"They said "you have three minutes to pack, and you will be flown back to Kuwait tomorrow at 11.15am, then returned to Saudi Arabia"," the friend said.
The incident comes as Saudi Arabia faces intensifying scrutiny over its investigation and handling of the notorious murder of Washington Post journalist Jamal Khashoggi at the kingdom's consulate in Istanbul previous year, which has sparked renewed criticism of its human rights record. From Kuwait they [my family] will take me to Saudi Arabia.
Rahaf had requested her passport back so she could fly to another country.
A Saudi woman used social media to draw attention to her plight trying to flee her family, claiming that authorities in Thailand confiscated her passport and were holding her Sunday at an airport hotel room in Bangkok. In an English-language tweet, she wrote, "I'm the girl who run away from Kuwait to Thailand".
Mr Robertson said she should have been allowed passage through to her final destination, Australia, without being questioned in Thailand, where she never meant to stay.
A Saudi activist familiar with other cases of females who've runaway said often the women are young, inexperienced and unprepared for the obstacles and risks involved in seeking asylum when they attempt to flee.
"She has the right as an 18-year-old to travel".
However, immigration head Surachate said Rahaf would be sent back to Saudi Arabia by Monday morning.
However, Human Rights Watch Asia deputy director Phil Robertson told the BBC: "It seems that the Thai government is manufacturing a story that she tried to apply for a visa and it was denied.in fact, she had an onward ticket to go to Australia, she didn't want to enter Thailand in the first place".
"She has barricaded herself in the room & says she will not leave" until she is allowed to meet the United Nations refugee agency and claim asylum, Human Rights Watch's deputy Asia director Phil Robertson said on Twitter.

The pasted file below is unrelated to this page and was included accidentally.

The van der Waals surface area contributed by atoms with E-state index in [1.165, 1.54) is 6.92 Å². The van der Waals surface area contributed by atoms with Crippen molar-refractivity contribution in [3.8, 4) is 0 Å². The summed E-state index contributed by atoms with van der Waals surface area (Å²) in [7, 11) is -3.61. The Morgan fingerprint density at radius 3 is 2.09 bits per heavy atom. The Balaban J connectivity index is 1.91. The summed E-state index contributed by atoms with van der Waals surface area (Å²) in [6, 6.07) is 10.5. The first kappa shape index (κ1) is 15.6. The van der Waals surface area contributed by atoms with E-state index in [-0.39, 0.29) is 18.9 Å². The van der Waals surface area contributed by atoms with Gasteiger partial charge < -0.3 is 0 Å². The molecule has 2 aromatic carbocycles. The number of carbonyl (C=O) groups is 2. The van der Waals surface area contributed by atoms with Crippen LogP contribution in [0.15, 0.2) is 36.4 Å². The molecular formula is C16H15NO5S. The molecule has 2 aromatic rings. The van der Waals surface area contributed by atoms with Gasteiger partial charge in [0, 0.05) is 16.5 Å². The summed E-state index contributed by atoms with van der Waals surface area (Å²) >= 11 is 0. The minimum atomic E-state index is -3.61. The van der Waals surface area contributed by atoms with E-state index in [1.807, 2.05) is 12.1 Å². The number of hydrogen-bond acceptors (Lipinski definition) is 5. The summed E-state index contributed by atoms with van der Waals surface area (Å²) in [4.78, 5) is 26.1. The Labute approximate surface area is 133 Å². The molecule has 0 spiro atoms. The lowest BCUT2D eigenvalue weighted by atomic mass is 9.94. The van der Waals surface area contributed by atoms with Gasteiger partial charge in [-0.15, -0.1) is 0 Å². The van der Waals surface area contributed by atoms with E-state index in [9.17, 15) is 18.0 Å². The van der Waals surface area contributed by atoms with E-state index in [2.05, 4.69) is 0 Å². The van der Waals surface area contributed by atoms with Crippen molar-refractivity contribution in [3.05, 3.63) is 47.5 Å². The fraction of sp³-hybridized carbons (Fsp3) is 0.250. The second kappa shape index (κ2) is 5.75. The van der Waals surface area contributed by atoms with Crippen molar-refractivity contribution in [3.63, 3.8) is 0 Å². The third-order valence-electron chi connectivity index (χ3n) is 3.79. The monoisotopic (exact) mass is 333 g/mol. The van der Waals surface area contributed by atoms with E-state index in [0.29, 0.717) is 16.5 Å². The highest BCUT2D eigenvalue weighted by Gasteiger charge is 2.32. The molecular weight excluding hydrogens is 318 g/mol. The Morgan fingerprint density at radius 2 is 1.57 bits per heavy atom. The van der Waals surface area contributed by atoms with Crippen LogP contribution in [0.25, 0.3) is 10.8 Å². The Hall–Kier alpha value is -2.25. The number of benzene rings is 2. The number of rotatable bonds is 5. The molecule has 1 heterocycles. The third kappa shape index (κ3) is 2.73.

She said that she was fleeing abuse from her family, including beatings and death threats from her male relatives, who also forced her to remain in her room for six months for cutting her hair.
Saudi national Rahaf Mohammed Alqunun started posting on Twitter late Saturday after Thai officials stopped her in transit from Kuwait.
She also tweeted a video in which she says that Saudi embassy officials stopped her after arriving in Bangkok, and she later posted a copy of her passport. According to The Daily Mail, her father had told an airport employee official via messaging app Whatsapp that she was mentally ill but did not provide evidence when asked.
Meanwhile, Thai Police Major General Surachate Hakparn told the BBC Rahaf was denied entry and is being deported via the same airlines she had taken to arrive into the country, Kuwait Airlines, because she did not have a visa to enter Thailand. I can't even ask for protection or asylum in Thailand.
Rehaf wanted to travel to Australia where she wanted to seek asylum, fearining that her abusive family will kill her if she returns. Thai police refuse to help me'.
Al-Qunun was trying to escape an arranged marriage and was held in Thailand for not presenting "any necessary documents", Surachet Hakpal, chief of the Thailand's Immigration Bureau told CNN.
Abdulilah al-Shouaibi, charge d'affaires at the Saudi embassy in Bangkok, acknowledged the woman's father had contacted the diplomatic mission for "help" to bring her back.
Qunun said she was in transit to seek asylum in Australia, where she claimed to have a visa.
Saudi Arabia has come under fierce criticism following the murder of dissident journalist Khashoggi inside the kingdom's Istanbul consulate on October 2 - a case that stunned the world.
Another Saudi woman, Dina Ali Lasloom, was stopped in transit in the Philippines in April 2017 when she attempted to flee her family.